Almost everyone has, willy nilly, had their say on the killing of Osama bin Laden. Everyone made predictable statements and the BBC even trotted out Tony Blair, of all people, to mouth some inanity. One person raised eyebrows with his remark. The Los Angeles Times on May 4 said in a report captioned “Dalai Lama suggests Osama bin Laden’s death was justified” that he, “appeared to suggest that the United States was justified in killing Osama bin Laden.”

The Dalai Lama was quoted as saying at the University of Southern California (USC): “Forgiveness doesn’t mean forget what happened. … If something is serious and it is necessary to take counter-measures, you have to take counter-measures.”

Subsequently, The Office of Tibet in New York put out a report of his USC talk.
(The part relating to bin Laden can be found in the second paragraph below the second photo.)
Different versions, different interpretations.

Be that as it may, we need to remember a few things:

1. Despite having lived outside his native land for decades, the Dalai Lama perhaps thinks in Tibetan and speaks using a relatively limited vocabulary and pithy words (frequently interlaced with humour, but that’s another matter).

2. He’s one of the more, if not the most, open and approachable of religious and temporal leaders. Archbishop Desmond Tutu is another and he’s retired now, although mercifully he hasn’t entirely stopped commenting on issues but is keeping a low profile. Questions are being fired at the Dalai Lama left and right, almost literally. Occasionally, something doesn’t come through as perfect to one or other section of newspaper readers or listeners.

Has Herr Joseph Ratzinger in the Vatican given interviews? I can’t remember. And look at the mess in the Catholic Church with all the paedophelia allegations. The Archbishop of Canterbury Rowan Williams does pronounce on major issues of the day but, hey, his native lingo is English and he doesn’t have Beijing abusing him day in and day out and ensuring that he can’t travel to the near totality of UN member states, which means that when Washington does give him a visa the Tibetans feel most grateful for what really should be routine. Dr Williams too is a wise soul trying to deal with unruly flock, by the way. In response to Bin Laden’s killing, the Archbishop said: “I think the killing of an unarmed man is always going to leave a very uncomfortable feeling because it doesn’t look as if justice is seen to be done,”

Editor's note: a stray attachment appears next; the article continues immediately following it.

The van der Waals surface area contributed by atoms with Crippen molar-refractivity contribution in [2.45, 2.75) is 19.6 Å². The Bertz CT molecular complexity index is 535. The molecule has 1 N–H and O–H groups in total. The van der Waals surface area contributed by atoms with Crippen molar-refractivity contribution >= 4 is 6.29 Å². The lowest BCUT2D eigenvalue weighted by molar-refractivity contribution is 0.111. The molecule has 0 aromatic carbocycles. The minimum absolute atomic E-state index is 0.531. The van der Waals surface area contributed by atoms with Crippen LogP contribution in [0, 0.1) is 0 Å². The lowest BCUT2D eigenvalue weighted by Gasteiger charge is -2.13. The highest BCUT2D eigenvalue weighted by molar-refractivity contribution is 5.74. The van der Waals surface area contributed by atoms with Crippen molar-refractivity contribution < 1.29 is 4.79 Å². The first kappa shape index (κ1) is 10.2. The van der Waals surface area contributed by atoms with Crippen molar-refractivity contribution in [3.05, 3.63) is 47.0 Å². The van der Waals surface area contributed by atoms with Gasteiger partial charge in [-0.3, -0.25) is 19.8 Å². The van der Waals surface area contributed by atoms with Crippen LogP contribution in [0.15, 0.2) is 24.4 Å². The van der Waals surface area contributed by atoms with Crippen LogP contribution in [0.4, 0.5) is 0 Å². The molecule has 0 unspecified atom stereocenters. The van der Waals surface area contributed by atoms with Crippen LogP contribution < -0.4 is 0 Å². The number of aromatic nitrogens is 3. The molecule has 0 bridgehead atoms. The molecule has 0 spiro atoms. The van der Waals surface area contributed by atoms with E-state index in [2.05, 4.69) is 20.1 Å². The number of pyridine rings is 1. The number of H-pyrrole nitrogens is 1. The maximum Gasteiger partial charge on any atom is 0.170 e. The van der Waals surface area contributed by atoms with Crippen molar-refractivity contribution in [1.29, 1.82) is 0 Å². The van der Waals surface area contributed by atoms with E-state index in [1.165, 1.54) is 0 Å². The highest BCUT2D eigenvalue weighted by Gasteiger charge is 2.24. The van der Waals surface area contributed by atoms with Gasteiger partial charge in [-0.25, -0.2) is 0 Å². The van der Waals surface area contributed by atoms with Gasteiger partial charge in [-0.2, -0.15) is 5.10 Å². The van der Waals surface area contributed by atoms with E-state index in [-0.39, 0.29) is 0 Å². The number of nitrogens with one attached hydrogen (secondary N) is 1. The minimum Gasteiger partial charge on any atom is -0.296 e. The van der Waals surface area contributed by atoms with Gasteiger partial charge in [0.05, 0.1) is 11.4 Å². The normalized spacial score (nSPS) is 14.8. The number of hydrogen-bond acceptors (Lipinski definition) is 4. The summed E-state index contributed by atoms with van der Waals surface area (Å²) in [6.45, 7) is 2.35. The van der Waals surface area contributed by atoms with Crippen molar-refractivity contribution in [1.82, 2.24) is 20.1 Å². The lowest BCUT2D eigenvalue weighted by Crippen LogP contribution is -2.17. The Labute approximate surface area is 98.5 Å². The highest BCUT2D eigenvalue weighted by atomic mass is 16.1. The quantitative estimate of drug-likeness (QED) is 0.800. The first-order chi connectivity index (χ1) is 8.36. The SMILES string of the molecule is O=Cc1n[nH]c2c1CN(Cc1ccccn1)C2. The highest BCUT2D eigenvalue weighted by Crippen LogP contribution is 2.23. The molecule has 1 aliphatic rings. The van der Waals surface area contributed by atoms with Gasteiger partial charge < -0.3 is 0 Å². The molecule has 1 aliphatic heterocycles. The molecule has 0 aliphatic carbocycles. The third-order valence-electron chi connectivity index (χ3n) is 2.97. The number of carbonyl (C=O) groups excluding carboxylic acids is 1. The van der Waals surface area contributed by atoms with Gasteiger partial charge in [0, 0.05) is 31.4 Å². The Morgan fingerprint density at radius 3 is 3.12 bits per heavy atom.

3. The Dalai Lama is perhaps trying to connect with, walk with and think with his interlocutors, so much so he probably tries to give something they can hold on to as a trophy from him but if they fail to listen to him carefully and want to use his words to buttress their nefarious stands, then misunderstanding follows.

4. Dibyesh Anand, Associate Professor of International Relations the University of Westminister said on Facebook the other day that “the Dalai Lama, for reasons of pragmatism, has had to be selectively quiet on state violence, especially when it comes from India or USA.”

This is indeed a serious issue. It IS, let’s face it, something that stands out, given the Dalai Lama’s courage and his record of having stood for justice laced with compassion. But then think for a minute: Should the Dalai Lama stridently criticise either of the two countries, especially India, over some incident, imagine how the Indian media vultures would descend on his words and gnaw it to the bones with TV anchors crying themselves hoarse in evening shows, newspaper columnists baying for Tibetan subservience if not blood and how the extremely thin-skinned and small-minded Indian politicians and the entire government machinery would lose their minds.

US media is perhaps slightly less hysterical but more influential in Washington and other power centres and can hurt the Tibetan cause badly. So the Dalai Lama probably follows the Sanskrit dictum, Sathyam brooyaath, priyam brooyaath, maa brooyaath sathyamapriyam (speak the truth, use pleasant words, avoid unpleasant truths) especially when dealing with small-minded Indians and Americans.

5. A few years ago the Dalai Lama’s name was dragged into controversy for allegedly disapproving of homosexuality. Google this and you might stumble on a comment wondering what this mountain peasant monk knows about it, or words to that effect. Quite.

To expect the Dalai Lama, who has enough on his plate already in dealing with the fate of his people, some of whom are scattered in exile in India and Nepal (the latter footsying with the northern power, but that’s another matter), and the rest are up against an unbelievably harsh and emerging superpower, to answer all sorts of questions ranging from sexuality to stem cells to space travel and supply soundbites of scintillating wisdom, is daft to say the least.

So, to use a couple of clichés, give the Dalai Lama a break, cut him some slack and don’t expect him to supply an eight-second easy quote with which you can whip your hobby horse or fit in with whatever’s obsessing the day’s TV anchors.
(Photo courtesy of the Dalai Lama’s official page)

About walkerjay

The author, N. Jayaram, a journalist now based in Bangalore after more than 23 years in East Asia (mainly Hong Kong and Beijing) and 11 years in New Delhi, was with the Press Trust of India news agency for 15 years and Agence France-Presse for 11 years and is currently engaged in editing and translating for NGOs and academic institutions.
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